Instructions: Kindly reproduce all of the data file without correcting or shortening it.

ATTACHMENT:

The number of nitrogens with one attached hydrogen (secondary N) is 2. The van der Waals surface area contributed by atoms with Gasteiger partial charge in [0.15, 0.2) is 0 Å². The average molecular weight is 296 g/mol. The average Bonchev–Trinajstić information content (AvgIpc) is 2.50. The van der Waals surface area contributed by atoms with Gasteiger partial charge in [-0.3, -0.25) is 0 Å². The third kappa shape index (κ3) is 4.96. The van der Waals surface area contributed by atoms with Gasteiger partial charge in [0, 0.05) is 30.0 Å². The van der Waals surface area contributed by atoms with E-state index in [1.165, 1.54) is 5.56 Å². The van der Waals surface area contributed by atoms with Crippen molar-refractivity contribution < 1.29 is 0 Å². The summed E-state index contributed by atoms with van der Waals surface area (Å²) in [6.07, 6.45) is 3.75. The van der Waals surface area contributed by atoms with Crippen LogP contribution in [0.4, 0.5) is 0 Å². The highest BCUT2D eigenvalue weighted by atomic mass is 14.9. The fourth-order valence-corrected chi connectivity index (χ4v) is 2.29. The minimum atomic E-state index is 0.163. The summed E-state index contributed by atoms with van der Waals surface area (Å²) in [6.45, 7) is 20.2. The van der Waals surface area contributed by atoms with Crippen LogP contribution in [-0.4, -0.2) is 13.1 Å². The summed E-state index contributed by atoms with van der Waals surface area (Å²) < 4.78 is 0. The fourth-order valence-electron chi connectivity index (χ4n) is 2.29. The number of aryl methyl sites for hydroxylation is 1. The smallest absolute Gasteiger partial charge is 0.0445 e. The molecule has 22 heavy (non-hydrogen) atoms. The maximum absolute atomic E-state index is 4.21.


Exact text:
The number of nitrogens with one attached hydrogen (secondary N) is 2. The van der Waals surface area contributed by atoms with Gasteiger partial charge in [0.15, 0.2) is 0 Å². The average molecular weight is 296 g/mol. The average Bonchev–Trinajstić information content (AvgIpc) is 2.50. The van der Waals surface area contributed by atoms with Gasteiger partial charge in [-0.3, -0.25) is 0 Å². The third kappa shape index (κ3) is 4.96. The van der Waals surface area contributed by atoms with Gasteiger partial charge in [0, 0.05) is 30.0 Å². The van der Waals surface area contributed by atoms with E-state index in [1.165, 1.54) is 5.56 Å². The van der Waals surface area contributed by atoms with Crippen molar-refractivity contribution < 1.29 is 0 Å². The summed E-state index contributed by atoms with van der Waals surface area (Å²) in [6.07, 6.45) is 3.75. The van der Waals surface area contributed by atoms with Crippen LogP contribution in [0.4, 0.5) is 0 Å². The highest BCUT2D eigenvalue weighted by atomic mass is 14.9. The fourth-order valence-corrected chi connectivity index (χ4v) is 2.29. The minimum atomic E-state index is 0.163. The summed E-state index contributed by atoms with van der Waals surface area (Å²) in [6.45, 7) is 20.2. The van der Waals surface area contributed by atoms with Crippen LogP contribution in [-0.4, -0.2) is 13.1 Å². The summed E-state index contributed by atoms with van der Waals surface area (Å²) < 4.78 is 0. The fourth-order valence-electron chi connectivity index (χ4n) is 2.29. The number of aryl methyl sites for hydroxylation is 1. The smallest absolute Gasteiger partial charge is 0.0445 e. The molecule has 22 heavy (non-hydrogen) atoms. The maximum absolute atomic E-state index is 4.21.